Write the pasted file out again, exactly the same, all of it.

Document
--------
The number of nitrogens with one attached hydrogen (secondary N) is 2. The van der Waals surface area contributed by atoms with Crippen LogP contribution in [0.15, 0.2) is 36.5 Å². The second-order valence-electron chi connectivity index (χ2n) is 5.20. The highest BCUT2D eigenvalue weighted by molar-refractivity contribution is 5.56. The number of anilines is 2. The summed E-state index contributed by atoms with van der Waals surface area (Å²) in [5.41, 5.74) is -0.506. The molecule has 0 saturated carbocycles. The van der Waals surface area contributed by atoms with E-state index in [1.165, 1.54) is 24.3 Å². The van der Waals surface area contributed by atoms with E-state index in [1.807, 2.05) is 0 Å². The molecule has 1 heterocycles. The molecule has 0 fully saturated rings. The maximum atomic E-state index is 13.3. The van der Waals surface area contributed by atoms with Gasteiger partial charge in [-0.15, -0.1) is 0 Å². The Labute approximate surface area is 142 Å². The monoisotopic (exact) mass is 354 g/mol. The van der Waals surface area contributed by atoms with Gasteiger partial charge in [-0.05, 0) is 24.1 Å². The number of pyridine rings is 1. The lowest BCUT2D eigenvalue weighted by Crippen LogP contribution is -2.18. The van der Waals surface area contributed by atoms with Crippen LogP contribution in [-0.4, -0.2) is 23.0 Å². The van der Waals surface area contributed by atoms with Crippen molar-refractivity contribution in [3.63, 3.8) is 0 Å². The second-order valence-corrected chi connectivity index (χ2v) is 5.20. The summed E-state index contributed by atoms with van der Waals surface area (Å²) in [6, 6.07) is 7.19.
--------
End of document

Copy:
The number of nitrogens with one attached hydrogen (secondary N) is 2. The van der Waals surface area contributed by atoms with Crippen LogP contribution in [0.15, 0.2) is 36.5 Å². The second-order valence-electron chi connectivity index (χ2n) is 5.20. The highest BCUT2D eigenvalue weighted by molar-refractivity contribution is 5.56. The number of anilines is 2. The summed E-state index contributed by atoms with van der Waals surface area (Å²) in [5.41, 5.74) is -0.506. The molecule has 0 saturated carbocycles. The van der Waals surface area contributed by atoms with E-state index in [1.165, 1.54) is 24.3 Å². The van der Waals surface area contributed by atoms with E-state index in [1.807, 2.05) is 0 Å². The molecule has 1 heterocycles. The molecule has 0 fully saturated rings. The maximum atomic E-state index is 13.3. The van der Waals surface area contributed by atoms with Gasteiger partial charge in [-0.15, -0.1) is 0 Å². The Labute approximate surface area is 142 Å². The monoisotopic (exact) mass is 354 g/mol. The van der Waals surface area contributed by atoms with Gasteiger partial charge in [-0.05, 0) is 24.1 Å². The number of pyridine rings is 1. The lowest BCUT2D eigenvalue weighted by Crippen LogP contribution is -2.18. The van der Waals surface area contributed by atoms with Crippen LogP contribution in [-0.4, -0.2) is 23.0 Å². The van der Waals surface area contributed by atoms with Crippen molar-refractivity contribution in [3.63, 3.8) is 0 Å². The second-order valence-corrected chi connectivity index (χ2v) is 5.20. The summed E-state index contributed by atoms with van der Waals surface area (Å²) in [6, 6.07) is 7.19.